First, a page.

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Norway Economy 1999

    Economy—overview: Norway is a prosperous bastion of welfare capitalism. The economy consists of a combination of free market activity and government intervention. The government controls key areas, such as the vital petroleum sector (through large-scale state enterprises), and extensively subsidizes agriculture, fishing, and areas with sparse resources. Norway maintains an extensive welfare system that helps propel public sector expenditures to more than 50% of GDP and results in one of the highest average tax levels in the world. A major shipping nation, with a high dependence on international trade, Norway is basically an exporter of raw materials and semiprocessed goods. The country is richly endowed with natural resources—petroleum, hydropower, fish, forests, and minerals—and is highly dependent on its oil production and international oil prices. Only Saudi Arabia exports more oil than Norway. Norway imports more than half its food needs. Oslo opted to stay out of the EU during a referendum in November 1994. Economic growth in 1999 should drop to about 1%. Despite their high per capita income and generous welfare benefits, Norwegians worry about that time in the 21st century when the oil and gas run out.

    GDP: purchasing power parity—$109 billion (1998 est.)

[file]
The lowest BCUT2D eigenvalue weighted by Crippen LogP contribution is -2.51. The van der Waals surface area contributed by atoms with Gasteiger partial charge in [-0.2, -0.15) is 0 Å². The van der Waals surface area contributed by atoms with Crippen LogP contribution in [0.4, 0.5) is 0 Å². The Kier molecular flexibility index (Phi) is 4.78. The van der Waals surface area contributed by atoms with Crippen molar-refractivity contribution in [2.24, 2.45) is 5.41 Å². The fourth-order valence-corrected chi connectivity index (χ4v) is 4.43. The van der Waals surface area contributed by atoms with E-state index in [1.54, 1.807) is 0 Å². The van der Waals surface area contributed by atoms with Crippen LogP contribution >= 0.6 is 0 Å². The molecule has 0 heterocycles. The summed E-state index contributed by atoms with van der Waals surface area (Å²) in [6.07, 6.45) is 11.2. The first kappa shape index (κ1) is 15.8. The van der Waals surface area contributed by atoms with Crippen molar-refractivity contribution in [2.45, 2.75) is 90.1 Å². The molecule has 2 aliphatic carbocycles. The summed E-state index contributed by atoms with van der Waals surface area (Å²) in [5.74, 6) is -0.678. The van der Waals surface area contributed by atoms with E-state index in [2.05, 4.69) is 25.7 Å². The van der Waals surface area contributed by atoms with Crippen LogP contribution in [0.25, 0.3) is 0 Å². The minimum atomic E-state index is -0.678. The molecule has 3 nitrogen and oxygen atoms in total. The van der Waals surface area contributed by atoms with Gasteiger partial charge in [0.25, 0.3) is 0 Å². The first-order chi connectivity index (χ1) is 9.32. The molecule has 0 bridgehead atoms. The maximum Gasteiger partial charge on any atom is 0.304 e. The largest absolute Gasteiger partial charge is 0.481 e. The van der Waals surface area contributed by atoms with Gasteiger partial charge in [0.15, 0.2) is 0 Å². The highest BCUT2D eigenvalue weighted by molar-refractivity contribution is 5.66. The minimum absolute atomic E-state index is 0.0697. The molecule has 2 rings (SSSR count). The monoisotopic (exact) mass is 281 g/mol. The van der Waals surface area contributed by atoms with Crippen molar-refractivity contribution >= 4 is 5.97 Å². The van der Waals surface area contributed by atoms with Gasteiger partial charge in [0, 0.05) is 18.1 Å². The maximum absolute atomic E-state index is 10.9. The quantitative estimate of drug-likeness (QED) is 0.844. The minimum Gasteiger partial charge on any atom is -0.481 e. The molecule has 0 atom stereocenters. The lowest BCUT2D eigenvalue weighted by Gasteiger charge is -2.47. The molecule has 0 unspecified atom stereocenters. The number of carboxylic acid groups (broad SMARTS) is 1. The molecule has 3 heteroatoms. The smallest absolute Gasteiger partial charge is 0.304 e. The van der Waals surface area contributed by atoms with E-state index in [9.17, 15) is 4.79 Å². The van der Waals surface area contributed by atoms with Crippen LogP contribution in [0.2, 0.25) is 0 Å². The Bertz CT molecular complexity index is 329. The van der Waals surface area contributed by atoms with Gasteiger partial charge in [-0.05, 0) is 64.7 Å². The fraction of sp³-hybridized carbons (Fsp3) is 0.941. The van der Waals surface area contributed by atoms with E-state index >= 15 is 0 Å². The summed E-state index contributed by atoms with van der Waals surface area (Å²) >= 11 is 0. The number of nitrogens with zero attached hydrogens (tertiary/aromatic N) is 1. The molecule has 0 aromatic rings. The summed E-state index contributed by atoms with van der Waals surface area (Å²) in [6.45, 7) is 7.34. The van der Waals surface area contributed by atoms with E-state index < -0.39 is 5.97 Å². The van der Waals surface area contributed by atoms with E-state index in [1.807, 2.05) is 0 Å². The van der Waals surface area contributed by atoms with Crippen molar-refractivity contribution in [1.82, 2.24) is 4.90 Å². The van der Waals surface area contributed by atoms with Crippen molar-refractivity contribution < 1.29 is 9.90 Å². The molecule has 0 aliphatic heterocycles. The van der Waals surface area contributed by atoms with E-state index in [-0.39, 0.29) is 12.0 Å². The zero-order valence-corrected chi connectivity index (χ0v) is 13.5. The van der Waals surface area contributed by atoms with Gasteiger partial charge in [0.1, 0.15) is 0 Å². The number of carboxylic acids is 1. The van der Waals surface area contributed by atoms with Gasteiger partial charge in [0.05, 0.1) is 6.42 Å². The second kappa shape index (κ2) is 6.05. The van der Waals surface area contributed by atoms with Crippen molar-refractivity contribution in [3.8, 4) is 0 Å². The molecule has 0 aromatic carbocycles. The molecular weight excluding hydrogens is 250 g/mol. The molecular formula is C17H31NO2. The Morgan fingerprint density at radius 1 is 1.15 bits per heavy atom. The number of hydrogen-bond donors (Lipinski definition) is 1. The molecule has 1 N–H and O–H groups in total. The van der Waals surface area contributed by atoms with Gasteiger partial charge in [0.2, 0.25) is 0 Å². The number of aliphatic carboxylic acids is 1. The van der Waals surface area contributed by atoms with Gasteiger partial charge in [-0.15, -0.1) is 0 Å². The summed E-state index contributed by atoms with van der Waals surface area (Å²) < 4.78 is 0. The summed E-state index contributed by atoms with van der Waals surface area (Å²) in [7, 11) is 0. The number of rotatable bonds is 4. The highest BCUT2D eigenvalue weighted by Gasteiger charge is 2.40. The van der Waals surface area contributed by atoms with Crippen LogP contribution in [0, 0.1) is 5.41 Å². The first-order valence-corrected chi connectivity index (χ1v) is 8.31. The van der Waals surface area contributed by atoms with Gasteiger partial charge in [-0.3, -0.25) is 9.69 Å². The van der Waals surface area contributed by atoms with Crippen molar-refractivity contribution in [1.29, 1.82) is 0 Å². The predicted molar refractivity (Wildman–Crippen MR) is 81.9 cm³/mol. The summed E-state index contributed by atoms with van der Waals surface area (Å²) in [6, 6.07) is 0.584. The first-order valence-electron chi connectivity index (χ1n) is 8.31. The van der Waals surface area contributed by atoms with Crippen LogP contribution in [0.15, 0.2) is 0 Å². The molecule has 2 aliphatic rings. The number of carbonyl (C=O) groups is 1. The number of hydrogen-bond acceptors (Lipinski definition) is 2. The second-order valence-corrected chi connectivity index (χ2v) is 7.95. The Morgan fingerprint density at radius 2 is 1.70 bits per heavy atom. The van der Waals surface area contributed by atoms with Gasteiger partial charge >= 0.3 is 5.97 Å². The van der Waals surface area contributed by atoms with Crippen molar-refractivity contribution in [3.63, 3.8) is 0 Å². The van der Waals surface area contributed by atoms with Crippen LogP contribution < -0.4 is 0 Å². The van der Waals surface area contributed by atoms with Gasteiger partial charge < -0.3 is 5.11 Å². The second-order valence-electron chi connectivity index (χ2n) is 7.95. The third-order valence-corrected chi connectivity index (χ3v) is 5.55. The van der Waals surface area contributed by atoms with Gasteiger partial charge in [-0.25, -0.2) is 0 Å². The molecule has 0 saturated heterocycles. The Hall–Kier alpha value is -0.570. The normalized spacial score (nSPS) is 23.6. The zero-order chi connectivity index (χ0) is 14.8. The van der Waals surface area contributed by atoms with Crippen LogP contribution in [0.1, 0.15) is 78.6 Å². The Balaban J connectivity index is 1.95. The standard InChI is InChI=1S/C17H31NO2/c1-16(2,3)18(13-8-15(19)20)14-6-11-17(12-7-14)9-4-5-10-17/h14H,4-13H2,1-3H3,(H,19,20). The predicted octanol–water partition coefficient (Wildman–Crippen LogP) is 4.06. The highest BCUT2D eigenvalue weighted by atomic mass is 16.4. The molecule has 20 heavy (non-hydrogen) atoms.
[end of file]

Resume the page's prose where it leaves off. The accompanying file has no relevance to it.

GDP—real growth rate: 2.4% (1998 est.)

    GDP—per capita: purchasing power parity—$24,700 (1998 est.)

    GDP—composition by sector:
    agriculture: 2%
    industry: 30%
    services: 68% (1997)

    Population below poverty line: NA%

    Household income or consumption by percentage share:
    lowest 10%: 4.1%
    highest 10%: 21.2% (1991)

    Inflation rate (consumer prices): 2.3% (1998 est.)

    Labor force: 2.3 million (1998 est.)

    Labor force—by occupation: services 71%, industry 23%, agriculture, forestry, and fishing 6% (1993)

    Unemployment rate: 2.6% (yearend 1997)

    revenues: $48.6 billion
    expenditures: $53 billion, including capital expenditures of $NA (1994 est.)

    Industries: petroleum and gas, food processing, shipbuilding, pulp and paper products, metals, chemicals, timber, mining, textiles, fishing

    Industrial production growth rate: 2.7% (1998 est.)

    Electricity—production: 103.374 billion kWh (1996)

    Electricity—production by source:
    fossil fuel: 0.76%
    hydro: 99.23%
    nuclear: 0%
    other: 0.01% (1996)

    Electricity—consumption: 112.374 billion kWh (1996)

    Electricity—exports: 4.2 billion kWh (1996)

    Electricity—imports: 13.2 billion kWh (1996)

    Agriculture—products: oats, other grains; beef, milk; fish

    Exports: $39.8 billion (f.o.b., 1998)

    Exports—commodities: petroleum and petroleum products 55%, machinery and equipment, metals, chemicals, ships, fish (1997)

    Exports—partners: EU 76% (UK 19%, Germany 10%, Netherlands 11%, Sweden 9%, France 8%), US 6% (1997)

    Imports: $37.1 billion (f.o.b., 1998)

    Imports—commodities: machinery and equipment, chemicals, metals, foodstuffs

    Imports—partners: EU 68% (Sweden 16%, Germany 14%, UK 9%, Denmark 7%, Netherlands 4%), US 6%, Japan 4%(1997)

    Debt—external: none—Norway is a net external creditor

    Economic aid—donor: ODA, $1.4 billion (1998)

    Currency: 1 Norwegian krone (NKr) = 100 oere

    Exchange rates: Norwegian kroner (NKr) per US$1—7.4524 (January 1999), 7.5451 (1998), 7.0734 (1997), 6.4498 (1996), 6.3352 (1995), 7.0576 (1994)

    Fiscal year: calendar year

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Revised 1-Mar-99
Copyright © 1999 Photius Coutsoukis (all rights reserved)